Digestate can be further processed to produce liquor and a fibrous material. The fiber, which can be processed into compost, is a bulky material with low levels of nutrients and can be used as a soil conditioner or a low level fertilizer. A high proportion of the nutrients remain in the liquor, which can be used as a liquid fertilizer.

Biofuels Production

A variety of fuels can be produced from waste resources including liquid fuels, such as ethanol, methanol, biodiesel, Fischer-Tropsch diesel, and gaseous fuels, such as hydrogen and methane. The resource base for biofuel production is composed of a wide variety of forestry and agricultural resources, industrial processing residues, and municipal solid and urban wood residues. Globally, biofuels are most commonly used to power vehicles, heat homes, and for cooking.

The largest potential feedstock for ethanol is lignocellulosic biomass wastes, which includes materials such as agricultural residues (corn stover, crop straws and bagasse), herbaceous crops (alfalfa, switchgrass), short rotation woody crops, forestry residues, waste paper and other wastes (municipal and industrial). Bioethanol production from these feedstocks could be an attractive alternative for disposal of these residues. Importantly, lignocellulosic feedstocks do not interfere with food security.

Ethanol from lignocellulosic biomass is produced mainly via biochemical routes. The three major steps involved are pretreatment, enzymatic hydrolysis, and fermentation. Biomass is pretreated to improve the accessibility of enzymes. After pretreatment, biomass undergoes enzymatic hydrolysis for conversion of polysaccharides into monomer sugars, such as glucose and xylose. Subsequently, sugars are fermented to ethanol by the use of different microorganisms.

Ethanol Production via Biochemical Route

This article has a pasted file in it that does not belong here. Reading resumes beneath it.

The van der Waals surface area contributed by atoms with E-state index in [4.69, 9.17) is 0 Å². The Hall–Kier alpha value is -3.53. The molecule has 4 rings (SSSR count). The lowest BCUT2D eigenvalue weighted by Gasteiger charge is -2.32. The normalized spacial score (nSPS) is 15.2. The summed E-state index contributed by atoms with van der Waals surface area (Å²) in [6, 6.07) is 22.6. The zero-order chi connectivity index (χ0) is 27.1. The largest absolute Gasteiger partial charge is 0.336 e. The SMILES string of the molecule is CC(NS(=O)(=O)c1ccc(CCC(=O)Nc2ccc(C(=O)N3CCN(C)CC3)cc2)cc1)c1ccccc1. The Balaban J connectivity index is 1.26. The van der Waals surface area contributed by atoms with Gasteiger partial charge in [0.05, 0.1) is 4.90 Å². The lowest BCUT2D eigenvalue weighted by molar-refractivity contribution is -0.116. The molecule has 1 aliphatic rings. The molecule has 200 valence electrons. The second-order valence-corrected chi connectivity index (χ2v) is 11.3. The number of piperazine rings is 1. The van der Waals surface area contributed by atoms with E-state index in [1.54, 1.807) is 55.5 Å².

Ethanol from lignocellulosic biomass is produced mainly via biochemical routes. The three major steps involved are pretreatment, enzymatic hydrolysis, and fermentation as shown in Figure. Biomass is pretreated to improve the accessibility of enzymes. After pretreatment, biomass undergoes enzymatic hydrolysis for conversion of polysaccharides into monomer sugars, such as glucose and xylose. Subsequently, sugars are fermented to ethanol by the use of different microorganisms.

Pretreated biomass can directly be converted to ethanol by using the process called simultaneous saccharification and cofermentation (SSCF). Pretreatment is a critical step which enhances the enzymatic hydrolysis of biomass. Basically, it alters the physical and chemical properties of biomass and improves the enzyme access and effectiveness which may also lead to a change in crystallinity and degree of polymerization of cellulose. The internal surface area and pore volume of pretreated biomass are increased which facilitates substantial improvement in accessibility of enzymes. The process also helps in enhancing the rate and yield of monomeric sugars during enzymatic hydrolysis steps.

Pretreatment methods can be broadly classified into four groups – physical, chemical, physio-chemical and biological. Physical pretreatment processes employ the mechanical comminution or irradiation processes to change only the physical characteristics of biomass. The physio-chemical process utilizes steam or steam and gases, like SO2 and CO2. The chemical processes employs acids (H2SO4, HCl, organic acids etc) or alkalis (NaOH, Na2CO3, Ca(OH)2, NH3 etc). The acid treatment typically shows the selectivity towards hydrolyzing the hemicelluloses components, whereas alkalis have better selectivity for the lignin. The fractionation of biomass components after such processes help in improving the enzymes accessibility which is also important to the efficient utilization of enzymes.

The pretreated biomass is subjected to enzymatic hydrolysis using cellulase enzymes to convert the cellulose to fermentable sugars. Cellulase refers to a class of enzymes produced chiefly by fungi and bacteria which catalyzes the hydrolysis of cellulose by attacking the glycosidic linkages. Cellulase is mixture of mainly three different functional protein groups: exo-glucanase (Exo-G), endo-glucanase(Endo-G) and β-glucosidase (β-G). The functional proteins work synergistically in hydrolyzing the cellulose into the glucose. These sugars are further fermented using microorganism and are converted to ethanol. The microorganisms are selected based on their efficiency for ethanol productivity and higher product and inhibitors tolerance. Yeast Saccharomyces cerevisiae is used commercially to produce the ethanol from starch and sucrose.